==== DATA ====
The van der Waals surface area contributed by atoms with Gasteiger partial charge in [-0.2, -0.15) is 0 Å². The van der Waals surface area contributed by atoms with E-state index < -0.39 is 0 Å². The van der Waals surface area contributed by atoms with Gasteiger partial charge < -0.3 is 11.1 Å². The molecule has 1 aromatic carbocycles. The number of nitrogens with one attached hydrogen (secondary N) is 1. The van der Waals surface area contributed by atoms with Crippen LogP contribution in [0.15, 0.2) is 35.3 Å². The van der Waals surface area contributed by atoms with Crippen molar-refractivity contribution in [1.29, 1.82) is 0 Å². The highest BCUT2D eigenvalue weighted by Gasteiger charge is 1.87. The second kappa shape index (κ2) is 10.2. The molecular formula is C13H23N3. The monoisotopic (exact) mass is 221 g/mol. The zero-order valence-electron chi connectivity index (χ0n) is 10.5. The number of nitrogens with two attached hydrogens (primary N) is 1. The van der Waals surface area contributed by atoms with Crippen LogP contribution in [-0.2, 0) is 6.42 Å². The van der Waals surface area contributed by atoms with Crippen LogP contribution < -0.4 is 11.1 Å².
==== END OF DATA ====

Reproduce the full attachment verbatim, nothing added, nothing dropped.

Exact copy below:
The van der Waals surface area contributed by atoms with Gasteiger partial charge in [-0.2, -0.15) is 0 Å². The van der Waals surface area contributed by atoms with E-state index < -0.39 is 0 Å². The van der Waals surface area contributed by atoms with Gasteiger partial charge < -0.3 is 11.1 Å². The molecule has 1 aromatic carbocycles. The number of nitrogens with one attached hydrogen (secondary N) is 1. The van der Waals surface area contributed by atoms with Crippen LogP contribution in [0.15, 0.2) is 35.3 Å². The van der Waals surface area contributed by atoms with Crippen molar-refractivity contribution in [1.29, 1.82) is 0 Å². The highest BCUT2D eigenvalue weighted by Gasteiger charge is 1.87. The second kappa shape index (κ2) is 10.2. The molecular formula is C13H23N3. The monoisotopic (exact) mass is 221 g/mol. The zero-order valence-electron chi connectivity index (χ0n) is 10.5. The number of nitrogens with two attached hydrogens (primary N) is 1. The van der Waals surface area contributed by atoms with Crippen LogP contribution in [-0.2, 0) is 6.42 Å². The van der Waals surface area contributed by atoms with Crippen LogP contribution < -0.4 is 11.1 Å².